By Jess Stonefield
As someone involved in seniors housing investment, the issue of affordability is quite important to me. I’m aware, daily, that the communities in which we invest are aimed at private-pay Americans — those who can afford to pay monthly premiums in cash from their retirement funds or family savings.
What’s troubling is not a lack of quality seniors housing. We have that covered for now. The problem is that, just like poverty, affordability impacts certain segments of our population disproportionately. This means that while we tackle the issue of affordability in seniors housing, we must also acknowledge the greater issue of diversity.
Some get left behind
Those of us in the seniors housing industry work hard to overcome the negative, olden-day perception of nursing homes that were dark, lonely and sad. In fact, seniors housing has come so far that we even have celebrities like Jimmy Buffett investing in them to create community “experiences.” Out with the old image, in with the new.
But is the “new” wave of seniors housing available to everyone? Consider the following:
• White workers are twice as likely to have savings in retirement accounts compared with black and Latino workers.
• Research shows the poverty rate for black older adults is three times as high as the poverty rate for white older adults (22.5 percent versus 7.8 percent).
Thus, as many Americans look to use their retirement savings or sell a family home to pay for quality senior care, many seniors — especially those in minority populations — simply don’t have the savings. This leaves those seniors with few affordable care options, which of course leads to less diverse senior communities overall.
Integration requires effort
While we as an industry are starting to shine a greater light on issues of affordability across the sector, we also need to shine that light deeper into the heart of the issue. We need to understand affordability will impact different sectors of our society disproportionately.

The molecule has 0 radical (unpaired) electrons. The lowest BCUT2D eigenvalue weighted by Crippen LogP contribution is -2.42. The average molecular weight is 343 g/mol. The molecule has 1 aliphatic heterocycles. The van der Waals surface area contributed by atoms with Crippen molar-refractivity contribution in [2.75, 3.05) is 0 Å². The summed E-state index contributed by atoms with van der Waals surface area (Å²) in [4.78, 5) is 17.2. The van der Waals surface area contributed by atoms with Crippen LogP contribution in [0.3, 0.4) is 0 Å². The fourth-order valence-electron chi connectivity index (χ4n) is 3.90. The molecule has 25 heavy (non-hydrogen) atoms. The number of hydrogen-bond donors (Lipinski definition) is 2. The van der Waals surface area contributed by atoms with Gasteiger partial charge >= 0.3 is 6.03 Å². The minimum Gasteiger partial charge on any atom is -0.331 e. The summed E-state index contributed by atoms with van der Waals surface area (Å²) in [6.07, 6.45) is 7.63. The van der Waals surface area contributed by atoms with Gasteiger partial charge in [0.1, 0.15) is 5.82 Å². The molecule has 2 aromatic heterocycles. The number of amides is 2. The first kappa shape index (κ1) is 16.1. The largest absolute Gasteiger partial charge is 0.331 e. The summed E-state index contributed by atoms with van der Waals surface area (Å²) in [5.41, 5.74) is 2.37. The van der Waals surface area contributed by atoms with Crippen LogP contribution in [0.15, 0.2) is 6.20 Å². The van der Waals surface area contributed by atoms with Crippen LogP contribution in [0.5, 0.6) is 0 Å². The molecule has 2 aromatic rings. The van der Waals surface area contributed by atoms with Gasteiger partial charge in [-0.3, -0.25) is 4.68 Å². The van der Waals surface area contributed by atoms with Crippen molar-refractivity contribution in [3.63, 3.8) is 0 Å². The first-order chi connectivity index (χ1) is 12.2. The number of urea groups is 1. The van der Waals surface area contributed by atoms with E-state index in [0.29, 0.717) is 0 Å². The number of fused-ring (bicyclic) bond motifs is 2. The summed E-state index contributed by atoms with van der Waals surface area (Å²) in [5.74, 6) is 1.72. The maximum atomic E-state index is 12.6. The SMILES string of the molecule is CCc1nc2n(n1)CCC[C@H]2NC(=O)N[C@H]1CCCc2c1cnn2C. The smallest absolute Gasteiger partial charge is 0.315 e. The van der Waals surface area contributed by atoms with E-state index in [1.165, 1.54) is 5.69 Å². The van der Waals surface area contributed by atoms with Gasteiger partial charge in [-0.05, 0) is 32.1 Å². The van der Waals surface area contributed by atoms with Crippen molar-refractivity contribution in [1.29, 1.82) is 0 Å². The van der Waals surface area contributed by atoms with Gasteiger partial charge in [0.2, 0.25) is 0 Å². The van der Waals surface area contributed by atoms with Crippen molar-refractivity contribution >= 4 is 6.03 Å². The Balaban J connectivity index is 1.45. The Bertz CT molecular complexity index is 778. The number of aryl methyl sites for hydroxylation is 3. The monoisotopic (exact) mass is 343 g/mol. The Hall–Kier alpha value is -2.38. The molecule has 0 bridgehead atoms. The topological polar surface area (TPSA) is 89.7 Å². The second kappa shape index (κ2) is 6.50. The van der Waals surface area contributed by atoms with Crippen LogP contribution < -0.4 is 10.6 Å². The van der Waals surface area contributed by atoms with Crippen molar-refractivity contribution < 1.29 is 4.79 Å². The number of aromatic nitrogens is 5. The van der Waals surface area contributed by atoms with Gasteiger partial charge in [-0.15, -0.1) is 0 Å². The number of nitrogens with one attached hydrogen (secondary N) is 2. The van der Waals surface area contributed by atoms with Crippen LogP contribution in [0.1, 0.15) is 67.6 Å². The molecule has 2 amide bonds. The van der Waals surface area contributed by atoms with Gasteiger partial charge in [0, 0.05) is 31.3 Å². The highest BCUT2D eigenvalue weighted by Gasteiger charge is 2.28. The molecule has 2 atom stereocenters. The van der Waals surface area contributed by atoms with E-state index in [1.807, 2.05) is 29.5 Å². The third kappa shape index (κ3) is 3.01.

We also need to understand that operators can do something about it. Not sure what? Start with the following.
• Make diversity a community-wide goal. Take efforts to make minorities feel welcome, whether you are having an open house or marketing within the greater community. Let the community know your goal is to create a senior community reflective of your local population.
While there are regulations that prevent reserving rooms based on culture or heritage, you may find that members of the community are willing to help sponsor monthly rent for certain potential residents as rooms become available. Get creative. Find ways to make your community’s diversity flourish.
• Open your doors. Many minority families who care for their elders are also caring for young children and working themselves. Consider getting licensed and making or reserving space to offer day programs. This can alleviate the stress of caregivers who still wish for their loved ones to age at home, but need backup to maintain some sense of normalcy in their lives.
• Take culture into account when building facilities. The demographics of America are changing. When choosing amenities, select those that appeal to a wide array of ethnicities, be it food, salon care, music or communal environments. Adopting diversity as a culture in your community will only enhance the overall well-being of your entire resident population.
• Take it personally. Consider what it would feel like to be the only white, Hispanic or black resident in a senior community — to be removed from those with a similar cultural background at a time when you need comfort and familiarity the most.
We’ve all seen the movie “Coco.” Consider how important music, photos and art are in memory care, as evidenced so beautifully in the movie. Try to ensure that a wide variety of those things are available so that all residents can “see themselves” as they used to be.
As the seniors housing market continues to advance, and the quality of care and resident well-being continues to grow, we have a responsibility to ensure that all segments of our society may benefit to the fullest. I encourage every seniors housing leader to do an inventory of the ways their community is supporting diversity — and how much more they can do to make it a priority in today’s world.
Jess Stonefield is a communications expert for investment firm Senior Living Fund. She is also a contributing writer on aging, technology, mental health and more for Changing Aging, The Mighty and Next Avenue.